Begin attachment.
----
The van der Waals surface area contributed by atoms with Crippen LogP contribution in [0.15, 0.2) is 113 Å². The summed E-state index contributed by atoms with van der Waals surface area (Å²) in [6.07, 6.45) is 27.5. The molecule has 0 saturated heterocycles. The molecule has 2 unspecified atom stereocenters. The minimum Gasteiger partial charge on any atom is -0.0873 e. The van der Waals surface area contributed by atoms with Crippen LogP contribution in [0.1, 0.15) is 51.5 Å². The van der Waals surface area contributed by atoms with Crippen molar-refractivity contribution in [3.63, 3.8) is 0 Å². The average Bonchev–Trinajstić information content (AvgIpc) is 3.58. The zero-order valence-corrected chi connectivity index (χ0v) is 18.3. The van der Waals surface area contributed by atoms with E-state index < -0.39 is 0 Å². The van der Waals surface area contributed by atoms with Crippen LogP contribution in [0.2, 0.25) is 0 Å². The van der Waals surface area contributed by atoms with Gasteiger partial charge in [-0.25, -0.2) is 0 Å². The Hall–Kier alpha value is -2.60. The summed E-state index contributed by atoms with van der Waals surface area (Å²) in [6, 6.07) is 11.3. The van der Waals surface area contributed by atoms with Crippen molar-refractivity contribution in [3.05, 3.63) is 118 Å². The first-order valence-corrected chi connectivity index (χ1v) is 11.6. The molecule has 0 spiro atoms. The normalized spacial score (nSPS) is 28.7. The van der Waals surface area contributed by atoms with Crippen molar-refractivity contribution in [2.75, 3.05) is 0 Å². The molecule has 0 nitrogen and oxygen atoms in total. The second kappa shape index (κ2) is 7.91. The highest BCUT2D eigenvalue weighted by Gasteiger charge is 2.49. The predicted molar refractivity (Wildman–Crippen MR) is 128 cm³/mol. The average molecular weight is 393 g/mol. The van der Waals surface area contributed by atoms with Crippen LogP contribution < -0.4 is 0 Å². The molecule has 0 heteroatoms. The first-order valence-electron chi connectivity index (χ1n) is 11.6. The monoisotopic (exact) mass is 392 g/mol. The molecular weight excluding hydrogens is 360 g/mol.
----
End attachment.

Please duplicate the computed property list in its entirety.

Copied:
The van der Waals surface area contributed by atoms with Crippen LogP contribution in [0.15, 0.2) is 113 Å². The summed E-state index contributed by atoms with van der Waals surface area (Å²) in [6.07, 6.45) is 27.5. The molecule has 0 saturated heterocycles. The molecule has 2 unspecified atom stereocenters. The minimum Gasteiger partial charge on any atom is -0.0873 e. The van der Waals surface area contributed by atoms with Crippen LogP contribution in [0.1, 0.15) is 51.5 Å². The van der Waals surface area contributed by atoms with Crippen molar-refractivity contribution in [3.63, 3.8) is 0 Å². The average Bonchev–Trinajstić information content (AvgIpc) is 3.58. The zero-order valence-corrected chi connectivity index (χ0v) is 18.3. The van der Waals surface area contributed by atoms with E-state index < -0.39 is 0 Å². The van der Waals surface area contributed by atoms with Crippen LogP contribution in [0.2, 0.25) is 0 Å². The van der Waals surface area contributed by atoms with Gasteiger partial charge in [-0.25, -0.2) is 0 Å². The Hall–Kier alpha value is -2.60. The summed E-state index contributed by atoms with van der Waals surface area (Å²) in [6, 6.07) is 11.3. The van der Waals surface area contributed by atoms with Crippen molar-refractivity contribution in [3.05, 3.63) is 118 Å². The first-order valence-corrected chi connectivity index (χ1v) is 11.6. The molecule has 0 spiro atoms. The normalized spacial score (nSPS) is 28.7. The van der Waals surface area contributed by atoms with Crippen molar-refractivity contribution in [2.75, 3.05) is 0 Å². The molecule has 0 nitrogen and oxygen atoms in total. The second kappa shape index (κ2) is 7.91. The highest BCUT2D eigenvalue weighted by Gasteiger charge is 2.49. The predicted molar refractivity (Wildman–Crippen MR) is 128 cm³/mol. The average molecular weight is 393 g/mol. The van der Waals surface area contributed by atoms with Crippen LogP contribution < -0.4 is 0 Å². The molecule has 0 heteroatoms. The first-order valence-electron chi connectivity index (χ1n) is 11.6. The monoisotopic (exact) mass is 392 g/mol. The molecular weight excluding hydrogens is 360 g/mol.